Researchers are developing contraceptive jewelry – why this is not a good idea

A team of researchers is developing a hormonal contraceptive for women that can be worn as jewelry – it should be “appealing” and “discreet”. But this approach is going in the wrong direction. A comment.

Swallow pills, insert rings, put condoms on – contraception can be so annoying! But there is a new light on the hormone horizon: "Family planning for women could one day be as easy as putting on an earring," promises. The scientists are currently working on a contraceptive that no longer looks like a drug, but comes as a chic lifestyle accessory.

A contraceptive patch – small and chic

They presented their novelty in the specialist magazine "": a transdermal patch with the hormone levonorgestrel, which is already contained in birth control pills, hormone coils or the "morning-after pill". Contraceptive plasters are also available, of course, but they are much larger and as striking as a normal plaster. Here, on the other hand, the hormone is hidden in various pieces of jewelry: in the back of an earring, a ring or even a watch.

Possible designs of contraceptive jewelry. (Photo: © Mark Prausnitz, Georgia Tech)

Skin contact means that the hormones are absorbed into the body – the patch should probably have to be changed once a week. The scientists have not yet tested this on humans, so far only on pig ears and on the skin of hairless rats. The safety and effectiveness must now be proven in further tests. The researchers also want to find out “whether the concept is appealing to women from different cultures”.

Contraceptive jewelry was originally designed for women in developing countries with poor medical care. There it could actually be a useful, because easily accessible, option of contraception. But now the scientists want to make the product attractive to other target groups as well.

The downside is the same as with the birth control pill

And they are optimistic: "The more contraceptive options are available, the more likely it is that the needs of individual women will be met," says Professor Mark Prausnitz, who was involved in the development. “Because putting on jewelry for a woman may already be part of the daily routine, this technique could make it easier for her to keep to regular use. This technique could effectively empower some women to prevent unwanted pregnancies. "

An empowerment that unfortunately unfortunately has the same downside as the birth control pill for decades: It does allow women to take contraception into their own hands. But it also brings with it the responsibility of having to do it – since apart from condoms (and vasectomies) there are as yet no methods available that make men responsible.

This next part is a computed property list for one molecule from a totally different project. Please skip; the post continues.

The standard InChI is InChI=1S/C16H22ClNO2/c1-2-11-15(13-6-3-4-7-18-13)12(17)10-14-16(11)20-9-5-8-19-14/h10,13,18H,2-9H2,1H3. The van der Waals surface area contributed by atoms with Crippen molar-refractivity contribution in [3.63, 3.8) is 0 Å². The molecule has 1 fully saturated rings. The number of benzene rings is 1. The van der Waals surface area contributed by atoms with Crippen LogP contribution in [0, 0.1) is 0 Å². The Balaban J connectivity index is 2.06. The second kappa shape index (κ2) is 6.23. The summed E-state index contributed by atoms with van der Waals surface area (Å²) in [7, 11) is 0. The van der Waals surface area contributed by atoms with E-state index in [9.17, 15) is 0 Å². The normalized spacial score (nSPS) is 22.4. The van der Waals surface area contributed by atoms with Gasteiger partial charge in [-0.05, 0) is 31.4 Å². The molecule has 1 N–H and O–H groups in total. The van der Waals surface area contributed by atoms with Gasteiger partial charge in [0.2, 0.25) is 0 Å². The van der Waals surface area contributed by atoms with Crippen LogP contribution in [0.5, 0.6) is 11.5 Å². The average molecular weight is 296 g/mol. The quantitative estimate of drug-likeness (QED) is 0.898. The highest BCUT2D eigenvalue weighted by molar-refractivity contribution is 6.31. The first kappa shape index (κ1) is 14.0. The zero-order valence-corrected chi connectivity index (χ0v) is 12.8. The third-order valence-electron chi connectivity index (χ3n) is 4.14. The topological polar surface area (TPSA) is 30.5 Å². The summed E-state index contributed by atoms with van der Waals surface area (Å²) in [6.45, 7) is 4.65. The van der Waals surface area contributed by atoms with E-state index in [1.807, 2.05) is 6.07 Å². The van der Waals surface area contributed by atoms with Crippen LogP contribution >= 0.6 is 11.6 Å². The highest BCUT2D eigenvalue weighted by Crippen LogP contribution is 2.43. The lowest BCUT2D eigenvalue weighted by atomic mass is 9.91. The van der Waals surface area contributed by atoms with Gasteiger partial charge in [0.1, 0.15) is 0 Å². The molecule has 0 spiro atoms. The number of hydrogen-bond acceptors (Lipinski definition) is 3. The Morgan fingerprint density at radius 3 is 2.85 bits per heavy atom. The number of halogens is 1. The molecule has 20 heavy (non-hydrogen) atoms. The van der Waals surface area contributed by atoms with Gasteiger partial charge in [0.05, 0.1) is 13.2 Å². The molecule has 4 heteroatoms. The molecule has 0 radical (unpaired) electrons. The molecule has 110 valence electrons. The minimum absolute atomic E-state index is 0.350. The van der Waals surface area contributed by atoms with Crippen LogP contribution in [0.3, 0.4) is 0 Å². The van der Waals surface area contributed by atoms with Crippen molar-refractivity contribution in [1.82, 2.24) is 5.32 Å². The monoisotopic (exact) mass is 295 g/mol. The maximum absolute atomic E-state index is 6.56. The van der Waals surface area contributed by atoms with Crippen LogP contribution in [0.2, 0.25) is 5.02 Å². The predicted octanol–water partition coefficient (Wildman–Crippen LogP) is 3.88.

Instead of inventing what feels like a hundredth product for female hormonal contraception, it might make more sense to research an active ingredient for men – indeed, and the pill for men could be on the market in about ten years. This would ensure more justice because both partners could freely decide who would do the contraception – if they decided against the condom. In addition, the pill would have fewer side effects for men at the current level. So why take beaten paths again??

The last thing we need is a hormonal contraceptive

In addition, the price of power for women is damn high: hormonal contraceptives are very safe and uncomplicated, and therefore widely used. But they mean a radical intervention in the hormone balance and involve a potpourri of risks – from physical complaints such as headaches, chest complaints or vaginal yeast infections to psychological problems such as a reduced libido and depression. In addition, the hormone residues in the water pollute our environment.

Even if baby-free bling bling would probably get by with a comparatively low dosage, the last thing we need is a method that makes hormonal contraception “even more appealing” for women (as the researchers put it). On the contrary, we should ensure that hormone-free contraception – such as condoms or natural family planning – is more appealing to everyone. This includes sufficient information so that everyone can choose the best one from the various options.

Contraceptive jewelry trivializes the use of a drug

The majority currently choose hormonal contraceptives anyway. The fact that the inhibition threshold can now be made even lower by putting it in a pretty piece of jewelry sends a problematic signal. If Professor Prausnitz sells it as an "advantage" that "a woman can get these medicated earring backs and then combine them with different earrings that she wants to wear," it plays down the use – and makes the potential wearers possible less sensitive to the risks.

The announcement that one wants to enable a "more discreet" form of contraception is also questionable. Because it resonates: “A plaster is ugly – stay attractive to your spouse and wear an ear plug instead!” Apart from the fact that there are also a lot of women who don’t wear jewelry and therefore fall out of the grid: we don’t do contraception better if we make them invisible. Especially not within a partnership, where both should deal with the topic openly and responsibly. A birth control pill is not a smartie and a contraceptive patch is not an accessory – even if it disguises itself well.

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